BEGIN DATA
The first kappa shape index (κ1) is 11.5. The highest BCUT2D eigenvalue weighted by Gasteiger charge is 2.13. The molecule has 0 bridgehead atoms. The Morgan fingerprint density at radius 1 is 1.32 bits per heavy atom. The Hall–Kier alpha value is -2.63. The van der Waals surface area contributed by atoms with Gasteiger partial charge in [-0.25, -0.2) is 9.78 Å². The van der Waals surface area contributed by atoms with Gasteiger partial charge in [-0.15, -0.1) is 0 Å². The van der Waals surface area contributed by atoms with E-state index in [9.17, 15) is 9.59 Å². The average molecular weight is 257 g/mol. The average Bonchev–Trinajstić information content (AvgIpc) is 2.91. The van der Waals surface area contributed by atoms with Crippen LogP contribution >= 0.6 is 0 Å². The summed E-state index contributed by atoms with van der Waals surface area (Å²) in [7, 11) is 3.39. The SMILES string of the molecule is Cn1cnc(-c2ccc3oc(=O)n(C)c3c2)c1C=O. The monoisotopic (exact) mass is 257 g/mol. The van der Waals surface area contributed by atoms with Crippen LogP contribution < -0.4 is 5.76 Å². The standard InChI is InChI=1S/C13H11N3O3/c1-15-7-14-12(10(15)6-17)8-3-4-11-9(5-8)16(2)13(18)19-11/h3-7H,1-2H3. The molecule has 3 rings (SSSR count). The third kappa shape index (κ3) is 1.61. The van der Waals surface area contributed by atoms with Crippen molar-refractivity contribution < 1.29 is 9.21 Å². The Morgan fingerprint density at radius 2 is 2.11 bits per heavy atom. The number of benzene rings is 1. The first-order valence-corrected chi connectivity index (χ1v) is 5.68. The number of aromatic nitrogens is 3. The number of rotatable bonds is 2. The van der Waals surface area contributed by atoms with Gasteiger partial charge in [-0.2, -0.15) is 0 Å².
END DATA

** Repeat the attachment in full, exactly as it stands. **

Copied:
The first kappa shape index (κ1) is 11.5. The highest BCUT2D eigenvalue weighted by Gasteiger charge is 2.13. The molecule has 0 bridgehead atoms. The Morgan fingerprint density at radius 1 is 1.32 bits per heavy atom. The Hall–Kier alpha value is -2.63. The van der Waals surface area contributed by atoms with Gasteiger partial charge in [-0.25, -0.2) is 9.78 Å². The van der Waals surface area contributed by atoms with Gasteiger partial charge in [-0.15, -0.1) is 0 Å². The van der Waals surface area contributed by atoms with E-state index in [9.17, 15) is 9.59 Å². The average molecular weight is 257 g/mol. The average Bonchev–Trinajstić information content (AvgIpc) is 2.91. The van der Waals surface area contributed by atoms with Crippen LogP contribution >= 0.6 is 0 Å². The summed E-state index contributed by atoms with van der Waals surface area (Å²) in [7, 11) is 3.39. The SMILES string of the molecule is Cn1cnc(-c2ccc3oc(=O)n(C)c3c2)c1C=O. The monoisotopic (exact) mass is 257 g/mol. The van der Waals surface area contributed by atoms with Crippen LogP contribution < -0.4 is 5.76 Å². The standard InChI is InChI=1S/C13H11N3O3/c1-15-7-14-12(10(15)6-17)8-3-4-11-9(5-8)16(2)13(18)19-11/h3-7H,1-2H3. The molecule has 3 rings (SSSR count). The third kappa shape index (κ3) is 1.61. The van der Waals surface area contributed by atoms with Crippen molar-refractivity contribution < 1.29 is 9.21 Å². The Morgan fingerprint density at radius 2 is 2.11 bits per heavy atom. The number of benzene rings is 1. The first-order valence-corrected chi connectivity index (χ1v) is 5.68. The number of aromatic nitrogens is 3. The number of rotatable bonds is 2. The van der Waals surface area contributed by atoms with Gasteiger partial charge in [-0.2, -0.15) is 0 Å².